How to Open an Old Sears Safe

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You should be able to open an old safe if you know the combination.
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Sears sells safes of many brands, but a safe bearing the Sears logo is itself a collector's item, let alone what's possibly locked inside of it. It wouldn't be much of a safe if it were easy to open, but if you have the combination, that shouldn't be a problem. If you don't know the combination, you may be able to recover it using the serial number and model number of the safe, but there's no guarantee, especially for an old safe. As a last resort, you may need to break into the safe, and that's a job for an experienced locksmith who probably won't perform the service unless you can prove you're the owner.

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You Know the Combination

Older combination safes work much like the combination locks that high school students use for their lockers, but the sequence is a bit different. Combinations have three numbers, and the sequence is:

  1. Set the dial to 0.

  2. Turn the dial clockwise four times and then continue on to the first number.

  3. Turn the dial counterclockwise twice past the second number and stop on the third time.

  4. Turn the dial clockwise once past the third number and stop on that number on the second turn.

  5. Turn the dial to 0 and the safe should open.

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If this doesn't work, try reversing the directions. Begin with counterclockwise turns and then turn clockwise and finally turn counterclockwise again before setting the dial to 0.

You Know the Serial Number

The safe manufacturer keeps a record of the original combination and will provide it to the safe owner upon presentation of the model number, serial number and proof of ownership. The model number and serial number should be imprinted on the door or on the back of the safe. Unfortunately, Sears, Roebuck and Co. is not the big, bustling enterprise it once was and may no longer keep track of its safe records.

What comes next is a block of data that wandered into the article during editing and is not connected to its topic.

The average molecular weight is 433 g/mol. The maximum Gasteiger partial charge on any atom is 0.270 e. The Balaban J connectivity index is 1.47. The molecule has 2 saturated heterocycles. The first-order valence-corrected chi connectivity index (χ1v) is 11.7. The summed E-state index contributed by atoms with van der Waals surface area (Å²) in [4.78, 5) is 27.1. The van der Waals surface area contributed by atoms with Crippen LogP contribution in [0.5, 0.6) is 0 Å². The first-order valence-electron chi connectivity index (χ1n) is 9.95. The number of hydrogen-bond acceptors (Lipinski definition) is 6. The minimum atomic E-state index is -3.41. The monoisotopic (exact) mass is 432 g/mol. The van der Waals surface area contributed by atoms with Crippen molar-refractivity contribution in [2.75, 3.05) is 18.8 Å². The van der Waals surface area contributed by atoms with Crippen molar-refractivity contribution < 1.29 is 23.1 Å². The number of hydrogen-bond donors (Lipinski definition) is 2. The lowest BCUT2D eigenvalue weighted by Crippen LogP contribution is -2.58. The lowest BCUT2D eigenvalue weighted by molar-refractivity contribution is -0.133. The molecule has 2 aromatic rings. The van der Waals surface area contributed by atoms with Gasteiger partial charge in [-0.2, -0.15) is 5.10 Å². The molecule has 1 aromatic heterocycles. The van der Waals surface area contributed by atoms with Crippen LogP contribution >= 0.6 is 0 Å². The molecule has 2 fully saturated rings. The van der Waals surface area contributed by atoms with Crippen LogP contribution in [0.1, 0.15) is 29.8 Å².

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If contacting the company turns out to be fruitless, try a local locksmith, who may have access to the database in which the combination is stored. You'll still need to provide proof of ownership. If you see a keyhole on the front of the safe, the locksmith may be able to manufacture a key that will open it. If not, it may be necessary to break into the safe.

Breaking Into a Sears Safe

Some locksmiths are excellent safe crackers and can open one by listening to the barrels click as the dial is turned. Sears safes are old and have no electronic locking mechanisms, so if you can find a locksmith with the proper skills and you can document ownership, it's open sesame.

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Not many locksmiths have these skills, however, and have to resort to techniques that an ordinary human would use — that is, brute force. The most efficient method is to drill through the lock mechanism, which has to be done by a skilled pro who knows where to drill. The locksmith may drill straight through the lock pack — which will have to be replaced — or drill right next to it and use a fiber optic cable to observe the movement of the drums as the dial is turned. In the second instance, the hole can be plugged with a steel bar cut flush to the metal, and the safe can be used again.

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references

Chris Deziel is a contractor, builder and general fix-it pro who has been active in the construction trades for 40 years. He has degrees in science and humanities and years of teaching experience. An avid craftsman and musician, Deziel began writing on home improvement topics in 2010. He worked as an expert consultant with eHow Now and Pro Referral -- a Home Depot site. A DIYer by nature, Deziel regularly shares tips and tricks for a better home and garden at Hunker.com.

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